While Kittmer’s life today may not be the one she imagined for herself before the accident, “I have a wonderfully full life: I do daily 10-kilometre hikes with the dogs, I have hobbies I enjoy, including quilting and fibre arts, and we love to travel [though that’s on hold for now].” Bessie and Packer, two of the nine puppies she’s fostered, are now family pets because health issues disqualified them from being guide dogs.
Before COVID, clients who received a service dog would train with their canines at a facility in Oakville, Ont., for up to four weeks. Kittmer and other foster parents were always invited to graduation ceremonies, and everyone had the opportunity to meet. “The unconditional love of all the puppies coupled with the pride you feel when you see them eventually matched with a client — working to provide that person with safety and independence — well, it is all so incredibly rewarding,” she says.
And in case you’re wondering, yes, it is very emotional for Kittmer to let the grown-up puppies go. “But at the same time,” she adds, “you know they’re superheroes that are going on to change someone else’s life — not just your own.”
How to make retirement work for you
Fear, anxiety and excitement are all common emotions that crop up when people retire, says Mandy Wintink, a life coach and CEO at the Centre for Applied Neuroscience (knowyourbrain.ca). There are so many changes and, “while financial planning is key, it’s important to think about how you will remain socially, physically and mentally engaged too,” she says.
“I encourage my clients to take a deep dive and explore what they want to do when they officially stop working,” says Jennifer Rovet, a certified retirement planning coach at Retire Ready Canada (retirereadycanada.com).Here are five ways to plan for your best years yet.
ROUTINE: When you stop working, your day shifts completely. You don’t have to be anywhere at 8:30 a.m., and there are no pressing work concerns. Retirement coaches suggest enjoying that freedom for a little while: Don’t worry about setting the alarm or having a scheduled day. But, at some point, you will want some structure — and motivation — and that’s when you start adding tasks, physical activities, hobbies and commitments back to your days.
IDENTITY: Many people define themselves by their careers. When they retire, that identity disappears, says Rovet. Think about what you want to do in retirement and how you will reinvent yourself. “You can choose which parts of your personality and life you want to keep and what you want to let go of,” she advises.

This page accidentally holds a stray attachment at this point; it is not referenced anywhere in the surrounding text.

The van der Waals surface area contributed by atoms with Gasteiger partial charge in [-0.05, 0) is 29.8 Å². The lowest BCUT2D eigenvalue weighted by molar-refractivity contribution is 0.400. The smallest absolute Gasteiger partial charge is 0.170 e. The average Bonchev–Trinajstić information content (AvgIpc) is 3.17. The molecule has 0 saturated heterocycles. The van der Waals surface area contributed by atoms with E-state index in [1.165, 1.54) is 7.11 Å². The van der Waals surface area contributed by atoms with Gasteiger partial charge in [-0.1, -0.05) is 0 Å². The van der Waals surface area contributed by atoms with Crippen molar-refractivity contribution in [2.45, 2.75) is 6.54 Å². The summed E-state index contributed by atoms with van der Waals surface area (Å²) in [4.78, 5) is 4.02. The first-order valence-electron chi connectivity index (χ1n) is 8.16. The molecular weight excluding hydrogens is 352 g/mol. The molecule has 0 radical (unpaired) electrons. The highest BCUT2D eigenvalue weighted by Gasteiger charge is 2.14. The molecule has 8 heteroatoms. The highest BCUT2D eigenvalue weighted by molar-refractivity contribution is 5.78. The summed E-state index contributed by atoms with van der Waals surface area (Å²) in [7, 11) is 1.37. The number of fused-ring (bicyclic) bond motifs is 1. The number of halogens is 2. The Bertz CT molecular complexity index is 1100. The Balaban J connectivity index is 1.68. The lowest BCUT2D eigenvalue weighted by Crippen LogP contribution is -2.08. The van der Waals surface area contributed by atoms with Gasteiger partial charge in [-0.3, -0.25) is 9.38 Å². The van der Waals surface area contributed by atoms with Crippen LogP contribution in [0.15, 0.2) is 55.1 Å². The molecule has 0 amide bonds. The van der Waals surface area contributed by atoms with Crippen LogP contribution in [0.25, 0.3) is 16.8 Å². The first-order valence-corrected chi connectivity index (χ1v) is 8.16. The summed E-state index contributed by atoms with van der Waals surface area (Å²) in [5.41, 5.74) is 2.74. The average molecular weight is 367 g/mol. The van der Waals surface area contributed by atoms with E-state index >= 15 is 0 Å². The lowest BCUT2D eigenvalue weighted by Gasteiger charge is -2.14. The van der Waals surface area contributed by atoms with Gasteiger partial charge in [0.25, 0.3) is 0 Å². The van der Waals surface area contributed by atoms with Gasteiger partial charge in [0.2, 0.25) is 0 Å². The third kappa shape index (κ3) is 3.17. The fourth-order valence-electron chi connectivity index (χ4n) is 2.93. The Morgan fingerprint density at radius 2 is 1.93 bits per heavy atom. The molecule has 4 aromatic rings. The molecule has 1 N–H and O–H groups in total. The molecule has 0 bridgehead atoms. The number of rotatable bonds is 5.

PEOPLE: The workplace often forms a big part of a person’s social life, and it’s common to feel a bit lost when you retire, says Wintink. Keep in touch with work colleagues but look for ways to create new social networks. Join a tennis club, get involved at the local community centre, take a course or simply plan a weekly coffee date with friends or family.
PASSION: Many people are passionate about their jobs. When you retire, you have an opportunity to bring that passion to a whole new pursuit. Rovet suggests creating a “curiosity list” and exploring the item that makes your heart skip a beat. Another strategy: Think about what you liked to do as a child — and do it again. Did you love music? Take up the guitar. Were you fascinated by horses? Consider riding lessons. Did you keep a diary? Write stories about your family. If you get excited thinking about it, start figuring out how you can make it happen.
PURPOSE: Some retired people miss the sense of purpose their job provided. Consider volunteering or giving back in some way. Consider charities or organizations that reflect your values and then think about how and what you would like to volunteer. Is it time? Expertise? Energy? Websites like charityvillage.com post a wide range of available volunteer positions. Finding purpose might even https://charityvillage.com/ be as simple as becoming more involved in your children’s or grandchildren’s lives.